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Japanese Learner English: put on & wear

Japanese learners don’t seem to be able to get out of the habit of using “put on” when they  should be using “wear,” as in “Do you see that guy who is putting on a hat?” Correction doesn’t seem to help.

I don’t know why I never thought of this before, but it seems to work.  All you have to do is ask learners what they spend most of the time doing, “putting on” or “wearing” clothes.  Of course the answer is “wearing.”

Most of the time, in daily use,  we use “wear.” And most of the time, when learners confuse these verbs, they are using “put on” instead of “wear,” so remembering what they themselves spend the most time doing — wearing — is a useful technique for remembering.

Wh- words for expressing emotion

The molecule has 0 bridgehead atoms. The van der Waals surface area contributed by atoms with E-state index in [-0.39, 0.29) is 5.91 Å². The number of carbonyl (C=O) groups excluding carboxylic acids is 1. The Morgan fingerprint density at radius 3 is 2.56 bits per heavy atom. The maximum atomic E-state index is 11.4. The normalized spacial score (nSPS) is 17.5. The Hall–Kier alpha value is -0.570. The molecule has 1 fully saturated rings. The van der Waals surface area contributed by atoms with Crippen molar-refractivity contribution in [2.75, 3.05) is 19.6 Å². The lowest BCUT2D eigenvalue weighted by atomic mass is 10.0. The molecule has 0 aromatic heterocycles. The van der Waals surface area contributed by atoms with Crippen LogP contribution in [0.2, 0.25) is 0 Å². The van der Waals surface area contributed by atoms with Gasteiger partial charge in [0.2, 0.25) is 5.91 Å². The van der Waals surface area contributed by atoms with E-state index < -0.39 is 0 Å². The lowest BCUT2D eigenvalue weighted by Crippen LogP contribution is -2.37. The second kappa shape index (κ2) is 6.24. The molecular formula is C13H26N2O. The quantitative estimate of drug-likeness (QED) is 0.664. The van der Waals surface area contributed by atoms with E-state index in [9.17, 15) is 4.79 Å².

Looking carefully at language used by relatively advanced or even advanced learners of English, often through study of a learner corpus, can suggest ways of ordering instruction in early stages that can help to avoid later fossilization of inappropriate usage. This post offers an example that illustrates this point.

Children of War and Peace

There are many of us who, with fathers and grandfathers who fought in the war, share a sense of mission to ensure that peace prevails over the anger that leads to war. Many of us also feel that Japan, with its unique history of war, natural disaster and more recently nuclear contamination, has the potential to be a leading voice for peace in the world.

Natural Resources

I’ve been enjoying reading Donella Meadows’ book, “Thinking in Systems.”

donnella-meadows-az-quote

The incredible quote here, which  isn’t from the book, deserves special attention.  This is a prominent environmentalist talking, a scientist.   What she is saying is that our most important resource is already within us.

I’d like to add that we can choose to tap into it whenever we wish.  It is there for us at any time.

I’ll talk about the book in other posts.